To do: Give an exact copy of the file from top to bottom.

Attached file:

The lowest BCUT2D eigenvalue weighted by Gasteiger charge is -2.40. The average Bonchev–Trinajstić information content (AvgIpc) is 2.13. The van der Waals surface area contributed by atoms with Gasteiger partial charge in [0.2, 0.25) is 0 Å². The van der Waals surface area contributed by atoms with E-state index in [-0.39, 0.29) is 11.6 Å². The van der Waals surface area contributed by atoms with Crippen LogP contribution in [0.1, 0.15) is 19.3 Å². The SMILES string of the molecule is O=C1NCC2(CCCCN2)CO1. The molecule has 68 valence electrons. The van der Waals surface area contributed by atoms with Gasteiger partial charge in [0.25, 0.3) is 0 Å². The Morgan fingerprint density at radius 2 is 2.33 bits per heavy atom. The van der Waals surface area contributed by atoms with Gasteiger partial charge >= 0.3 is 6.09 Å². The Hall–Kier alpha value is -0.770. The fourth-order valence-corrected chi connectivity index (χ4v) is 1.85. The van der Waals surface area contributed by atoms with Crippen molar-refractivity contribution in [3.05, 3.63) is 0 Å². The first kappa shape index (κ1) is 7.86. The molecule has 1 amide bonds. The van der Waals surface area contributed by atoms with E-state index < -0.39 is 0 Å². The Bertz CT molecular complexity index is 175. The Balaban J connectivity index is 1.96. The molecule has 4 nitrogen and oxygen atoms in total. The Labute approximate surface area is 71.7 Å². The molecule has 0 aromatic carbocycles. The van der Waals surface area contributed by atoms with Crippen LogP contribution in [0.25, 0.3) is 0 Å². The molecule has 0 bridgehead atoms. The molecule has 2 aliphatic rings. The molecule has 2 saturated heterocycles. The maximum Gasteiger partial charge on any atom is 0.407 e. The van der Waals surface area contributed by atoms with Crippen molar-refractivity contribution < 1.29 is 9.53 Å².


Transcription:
The lowest BCUT2D eigenvalue weighted by Gasteiger charge is -2.40. The average Bonchev–Trinajstić information content (AvgIpc) is 2.13. The van der Waals surface area contributed by atoms with Gasteiger partial charge in [0.2, 0.25) is 0 Å². The van der Waals surface area contributed by atoms with E-state index in [-0.39, 0.29) is 11.6 Å². The van der Waals surface area contributed by atoms with Crippen LogP contribution in [0.1, 0.15) is 19.3 Å². The SMILES string of the molecule is O=C1NCC2(CCCCN2)CO1. The molecule has 68 valence electrons. The van der Waals surface area contributed by atoms with Gasteiger partial charge in [0.25, 0.3) is 0 Å². The Morgan fingerprint density at radius 2 is 2.33 bits per heavy atom. The van der Waals surface area contributed by atoms with Gasteiger partial charge >= 0.3 is 6.09 Å². The Hall–Kier alpha value is -0.770. The fourth-order valence-corrected chi connectivity index (χ4v) is 1.85. The van der Waals surface area contributed by atoms with Crippen molar-refractivity contribution in [3.05, 3.63) is 0 Å². The first kappa shape index (κ1) is 7.86. The molecule has 1 amide bonds. The van der Waals surface area contributed by atoms with E-state index < -0.39 is 0 Å². The Bertz CT molecular complexity index is 175. The Balaban J connectivity index is 1.96. The molecule has 4 nitrogen and oxygen atoms in total. The Labute approximate surface area is 71.7 Å². The molecule has 0 aromatic carbocycles. The van der Waals surface area contributed by atoms with Crippen LogP contribution in [0.25, 0.3) is 0 Å². The molecule has 0 bridgehead atoms. The molecule has 2 aliphatic rings. The molecule has 2 saturated heterocycles. The maximum Gasteiger partial charge on any atom is 0.407 e. The van der Waals surface area contributed by atoms with Crippen molar-refractivity contribution < 1.29 is 9.53 Å².